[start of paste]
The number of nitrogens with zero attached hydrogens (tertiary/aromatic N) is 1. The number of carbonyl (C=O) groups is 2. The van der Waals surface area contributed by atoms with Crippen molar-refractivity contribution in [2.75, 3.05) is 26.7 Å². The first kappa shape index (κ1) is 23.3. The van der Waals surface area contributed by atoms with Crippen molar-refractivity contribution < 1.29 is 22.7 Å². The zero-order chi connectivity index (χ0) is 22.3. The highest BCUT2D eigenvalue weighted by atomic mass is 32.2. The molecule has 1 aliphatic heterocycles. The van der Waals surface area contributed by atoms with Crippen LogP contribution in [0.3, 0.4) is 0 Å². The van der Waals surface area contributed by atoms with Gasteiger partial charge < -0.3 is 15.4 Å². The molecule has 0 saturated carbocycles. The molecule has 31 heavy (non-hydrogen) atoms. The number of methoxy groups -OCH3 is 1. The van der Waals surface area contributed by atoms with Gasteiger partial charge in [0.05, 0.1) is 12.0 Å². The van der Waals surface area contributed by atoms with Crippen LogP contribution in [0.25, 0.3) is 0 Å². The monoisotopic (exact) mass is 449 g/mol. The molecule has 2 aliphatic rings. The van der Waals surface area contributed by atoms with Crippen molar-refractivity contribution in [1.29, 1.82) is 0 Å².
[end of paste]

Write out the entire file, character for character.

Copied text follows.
The number of nitrogens with zero attached hydrogens (tertiary/aromatic N) is 1. The number of carbonyl (C=O) groups is 2. The van der Waals surface area contributed by atoms with Crippen molar-refractivity contribution in [2.75, 3.05) is 26.7 Å². The first kappa shape index (κ1) is 23.3. The van der Waals surface area contributed by atoms with Crippen molar-refractivity contribution < 1.29 is 22.7 Å². The zero-order chi connectivity index (χ0) is 22.3. The highest BCUT2D eigenvalue weighted by atomic mass is 32.2. The molecule has 1 aliphatic heterocycles. The van der Waals surface area contributed by atoms with Crippen LogP contribution in [0.3, 0.4) is 0 Å². The van der Waals surface area contributed by atoms with Gasteiger partial charge < -0.3 is 15.4 Å². The molecule has 0 saturated carbocycles. The molecule has 31 heavy (non-hydrogen) atoms. The number of methoxy groups -OCH3 is 1. The van der Waals surface area contributed by atoms with Gasteiger partial charge in [0.05, 0.1) is 12.0 Å². The van der Waals surface area contributed by atoms with Crippen LogP contribution in [0.25, 0.3) is 0 Å². The monoisotopic (exact) mass is 449 g/mol. The molecule has 2 aliphatic rings. The van der Waals surface area contributed by atoms with Crippen molar-refractivity contribution in [1.29, 1.82) is 0 Å².